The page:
Christmas scowled at the Holidays seated around the table in Groundhog Day’s burrow deep in the woods of Southern Illinois.
“Thank you, Hog,” Christmas said, “for hosting our annual family meeting. I’m glad I could give you this opportunity to be useful.”
Christmas waved a hand over her nose and moved her chair to put more space between her and Groundhog Day. “You’re a bit, ah… earthier… this year, little guy. So brave, you rodents are. Letting your aromatic freak flags fly. I lack your courage to skip bathing.”
Groundhog Day forced a smile and looked at the freshly sharpened tools hanging over his workbench. He glanced at Hanukkah, who was blinking her round golden eyes at him. She nodded and mouthed the words, “Do It.”
“This better be quick,” New Year’s Eve snapped. “I’ve got a lot to do before my big day tomorrow.”
“Oh, please,” Christmas said. “See these dark circles under my eyes? I do more work than all you other Holidays combined. I’m tired. I want the rest of you to start helping me out.”
Halloween clicked his triangle teeth. “Well, it’s your own fault, my pretty. Every year you show up too early. You dump your stuff into stores before I do!”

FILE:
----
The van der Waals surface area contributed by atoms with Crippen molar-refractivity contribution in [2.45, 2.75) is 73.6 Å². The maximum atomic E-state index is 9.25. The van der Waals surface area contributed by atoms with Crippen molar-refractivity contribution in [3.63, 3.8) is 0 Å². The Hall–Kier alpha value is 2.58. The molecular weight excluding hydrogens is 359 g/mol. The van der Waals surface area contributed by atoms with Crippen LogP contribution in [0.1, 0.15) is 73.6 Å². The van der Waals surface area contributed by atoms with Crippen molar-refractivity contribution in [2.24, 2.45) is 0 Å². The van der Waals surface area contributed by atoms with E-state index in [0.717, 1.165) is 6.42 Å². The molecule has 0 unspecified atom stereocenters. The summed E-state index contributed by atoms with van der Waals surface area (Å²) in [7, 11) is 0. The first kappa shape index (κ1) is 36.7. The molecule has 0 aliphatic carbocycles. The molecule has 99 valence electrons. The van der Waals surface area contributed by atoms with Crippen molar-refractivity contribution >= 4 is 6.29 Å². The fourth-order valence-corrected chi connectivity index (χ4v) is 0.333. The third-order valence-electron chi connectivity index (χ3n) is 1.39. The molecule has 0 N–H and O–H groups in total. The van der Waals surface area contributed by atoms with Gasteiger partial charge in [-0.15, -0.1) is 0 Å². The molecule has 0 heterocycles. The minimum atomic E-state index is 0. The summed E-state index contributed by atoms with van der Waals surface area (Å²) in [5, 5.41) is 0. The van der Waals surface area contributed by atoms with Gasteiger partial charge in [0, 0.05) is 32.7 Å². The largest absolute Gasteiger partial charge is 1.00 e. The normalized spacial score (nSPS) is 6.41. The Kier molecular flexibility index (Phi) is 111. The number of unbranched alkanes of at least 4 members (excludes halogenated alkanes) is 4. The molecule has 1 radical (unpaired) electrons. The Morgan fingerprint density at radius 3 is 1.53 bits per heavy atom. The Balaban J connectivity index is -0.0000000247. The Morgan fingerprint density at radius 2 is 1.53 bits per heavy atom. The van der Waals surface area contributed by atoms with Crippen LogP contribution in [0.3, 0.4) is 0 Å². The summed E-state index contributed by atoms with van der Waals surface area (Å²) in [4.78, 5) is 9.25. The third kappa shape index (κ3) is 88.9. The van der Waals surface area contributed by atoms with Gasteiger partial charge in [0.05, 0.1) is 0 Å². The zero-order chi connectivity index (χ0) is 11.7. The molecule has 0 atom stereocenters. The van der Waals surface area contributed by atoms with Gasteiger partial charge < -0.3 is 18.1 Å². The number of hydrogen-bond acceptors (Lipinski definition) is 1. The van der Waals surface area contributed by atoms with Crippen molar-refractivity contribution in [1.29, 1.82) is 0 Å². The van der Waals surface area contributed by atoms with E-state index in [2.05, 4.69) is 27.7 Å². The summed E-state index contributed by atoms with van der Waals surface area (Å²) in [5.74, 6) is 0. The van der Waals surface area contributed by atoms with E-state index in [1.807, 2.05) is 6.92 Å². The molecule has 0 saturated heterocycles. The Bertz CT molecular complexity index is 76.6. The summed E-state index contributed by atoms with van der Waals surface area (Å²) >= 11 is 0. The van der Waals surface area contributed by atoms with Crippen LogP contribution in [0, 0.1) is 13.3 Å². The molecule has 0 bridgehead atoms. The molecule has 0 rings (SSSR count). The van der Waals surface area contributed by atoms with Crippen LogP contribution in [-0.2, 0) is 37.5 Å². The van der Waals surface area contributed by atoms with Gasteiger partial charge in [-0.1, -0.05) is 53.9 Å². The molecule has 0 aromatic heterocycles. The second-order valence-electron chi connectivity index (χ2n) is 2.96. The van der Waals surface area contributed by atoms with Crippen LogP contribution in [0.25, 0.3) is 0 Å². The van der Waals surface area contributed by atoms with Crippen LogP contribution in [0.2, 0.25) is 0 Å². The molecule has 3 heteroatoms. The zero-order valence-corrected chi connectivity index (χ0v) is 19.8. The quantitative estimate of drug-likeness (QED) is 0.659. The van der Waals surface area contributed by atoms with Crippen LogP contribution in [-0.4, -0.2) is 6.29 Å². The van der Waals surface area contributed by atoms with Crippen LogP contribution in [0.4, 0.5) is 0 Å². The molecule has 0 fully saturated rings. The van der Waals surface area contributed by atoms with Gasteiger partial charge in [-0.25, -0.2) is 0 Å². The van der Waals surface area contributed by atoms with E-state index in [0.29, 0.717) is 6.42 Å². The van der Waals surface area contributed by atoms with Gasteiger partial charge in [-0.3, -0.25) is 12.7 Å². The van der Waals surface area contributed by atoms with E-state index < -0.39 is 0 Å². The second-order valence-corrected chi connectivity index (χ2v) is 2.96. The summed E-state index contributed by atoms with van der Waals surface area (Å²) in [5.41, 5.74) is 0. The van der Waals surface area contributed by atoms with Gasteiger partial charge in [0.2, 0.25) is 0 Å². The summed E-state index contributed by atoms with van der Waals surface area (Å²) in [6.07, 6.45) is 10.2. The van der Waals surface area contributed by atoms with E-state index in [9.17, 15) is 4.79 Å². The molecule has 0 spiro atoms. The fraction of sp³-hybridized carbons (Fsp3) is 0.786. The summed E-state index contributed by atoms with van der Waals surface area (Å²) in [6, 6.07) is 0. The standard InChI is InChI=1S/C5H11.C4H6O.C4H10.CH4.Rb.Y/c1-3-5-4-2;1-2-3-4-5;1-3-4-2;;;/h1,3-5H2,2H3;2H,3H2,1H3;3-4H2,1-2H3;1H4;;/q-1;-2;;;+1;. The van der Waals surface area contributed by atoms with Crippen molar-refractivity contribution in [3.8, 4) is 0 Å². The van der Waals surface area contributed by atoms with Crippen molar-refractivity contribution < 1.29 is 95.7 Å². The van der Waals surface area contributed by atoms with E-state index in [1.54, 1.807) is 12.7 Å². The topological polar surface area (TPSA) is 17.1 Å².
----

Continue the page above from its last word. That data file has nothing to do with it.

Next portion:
Thanksgiving groaned. “Halloween’s right. You show up on MY DAY with your lights and jingles! Hardly anyone decorates for me anymore. You gotta leave my day alone, Christmas, or I’ll—”
“Or you’ll what?” Christmas burst from her chair. Snow fell from her curly white hair and landed on the head of Labor Day who was sitting to her right. Labor Day sneezed and shivered.
Mother’s Day reached across the table and handed Labor Day a tissue.
“Please,” Mother’s Day scolded. “Keep your snow to yourself, missy. Now say you’re sorry.”
“Sorry? Sorry? Sorry?” Christmas trilled. “Oh, I’m sorry all right. I’m sorry I have to work so hard and start so early because PEOPLE LIKE ME BEST! I need help, especially from you Holidays who don’t do much!”
Christmas flashed her red and green eyes at Kwanzaa and Hanukkah, who’d chosen seats at the other end of the table, as far away from Christmas as possible.